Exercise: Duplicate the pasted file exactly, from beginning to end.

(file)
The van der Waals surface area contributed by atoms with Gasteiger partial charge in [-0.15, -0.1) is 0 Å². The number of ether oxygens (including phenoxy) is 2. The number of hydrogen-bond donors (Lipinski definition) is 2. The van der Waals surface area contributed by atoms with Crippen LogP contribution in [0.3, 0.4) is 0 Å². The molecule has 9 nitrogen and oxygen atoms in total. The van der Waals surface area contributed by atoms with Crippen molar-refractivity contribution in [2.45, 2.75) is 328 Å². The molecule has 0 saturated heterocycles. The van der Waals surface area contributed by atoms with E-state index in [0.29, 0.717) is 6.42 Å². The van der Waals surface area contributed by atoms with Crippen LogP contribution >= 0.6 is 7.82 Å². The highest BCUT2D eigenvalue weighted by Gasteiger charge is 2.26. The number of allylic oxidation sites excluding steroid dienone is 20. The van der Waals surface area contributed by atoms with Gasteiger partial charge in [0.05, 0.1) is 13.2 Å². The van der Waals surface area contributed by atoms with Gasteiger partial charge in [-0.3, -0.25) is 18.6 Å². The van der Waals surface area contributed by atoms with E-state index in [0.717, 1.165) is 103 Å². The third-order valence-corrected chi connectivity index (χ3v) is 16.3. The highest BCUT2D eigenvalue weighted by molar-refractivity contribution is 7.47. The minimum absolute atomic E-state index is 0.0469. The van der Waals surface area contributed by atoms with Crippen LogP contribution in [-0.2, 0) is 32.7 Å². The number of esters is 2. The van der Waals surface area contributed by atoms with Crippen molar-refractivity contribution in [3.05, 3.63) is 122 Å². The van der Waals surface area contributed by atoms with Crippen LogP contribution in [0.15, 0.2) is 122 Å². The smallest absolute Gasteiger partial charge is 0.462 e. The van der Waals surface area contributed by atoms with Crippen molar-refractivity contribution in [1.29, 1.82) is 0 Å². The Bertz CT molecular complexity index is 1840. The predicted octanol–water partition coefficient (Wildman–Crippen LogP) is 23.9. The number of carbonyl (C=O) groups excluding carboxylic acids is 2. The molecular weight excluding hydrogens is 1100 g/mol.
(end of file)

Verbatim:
The van der Waals surface area contributed by atoms with Gasteiger partial charge in [-0.15, -0.1) is 0 Å². The number of ether oxygens (including phenoxy) is 2. The number of hydrogen-bond donors (Lipinski definition) is 2. The van der Waals surface area contributed by atoms with Crippen LogP contribution in [0.3, 0.4) is 0 Å². The molecule has 9 nitrogen and oxygen atoms in total. The van der Waals surface area contributed by atoms with Crippen molar-refractivity contribution in [2.45, 2.75) is 328 Å². The molecule has 0 saturated heterocycles. The van der Waals surface area contributed by atoms with E-state index in [0.29, 0.717) is 6.42 Å². The van der Waals surface area contributed by atoms with Crippen LogP contribution >= 0.6 is 7.82 Å². The highest BCUT2D eigenvalue weighted by Gasteiger charge is 2.26. The number of allylic oxidation sites excluding steroid dienone is 20. The van der Waals surface area contributed by atoms with Gasteiger partial charge in [0.05, 0.1) is 13.2 Å². The van der Waals surface area contributed by atoms with Gasteiger partial charge in [-0.3, -0.25) is 18.6 Å². The van der Waals surface area contributed by atoms with E-state index in [0.717, 1.165) is 103 Å². The third-order valence-corrected chi connectivity index (χ3v) is 16.3. The highest BCUT2D eigenvalue weighted by molar-refractivity contribution is 7.47. The minimum absolute atomic E-state index is 0.0469. The van der Waals surface area contributed by atoms with Crippen LogP contribution in [-0.2, 0) is 32.7 Å². The number of esters is 2. The van der Waals surface area contributed by atoms with Crippen molar-refractivity contribution in [3.05, 3.63) is 122 Å². The van der Waals surface area contributed by atoms with Crippen LogP contribution in [0.15, 0.2) is 122 Å². The smallest absolute Gasteiger partial charge is 0.462 e. The van der Waals surface area contributed by atoms with Crippen molar-refractivity contribution in [1.29, 1.82) is 0 Å². The Bertz CT molecular complexity index is 1840. The predicted octanol–water partition coefficient (Wildman–Crippen LogP) is 23.9. The number of carbonyl (C=O) groups excluding carboxylic acids is 2. The molecular weight excluding hydrogens is 1100 g/mol.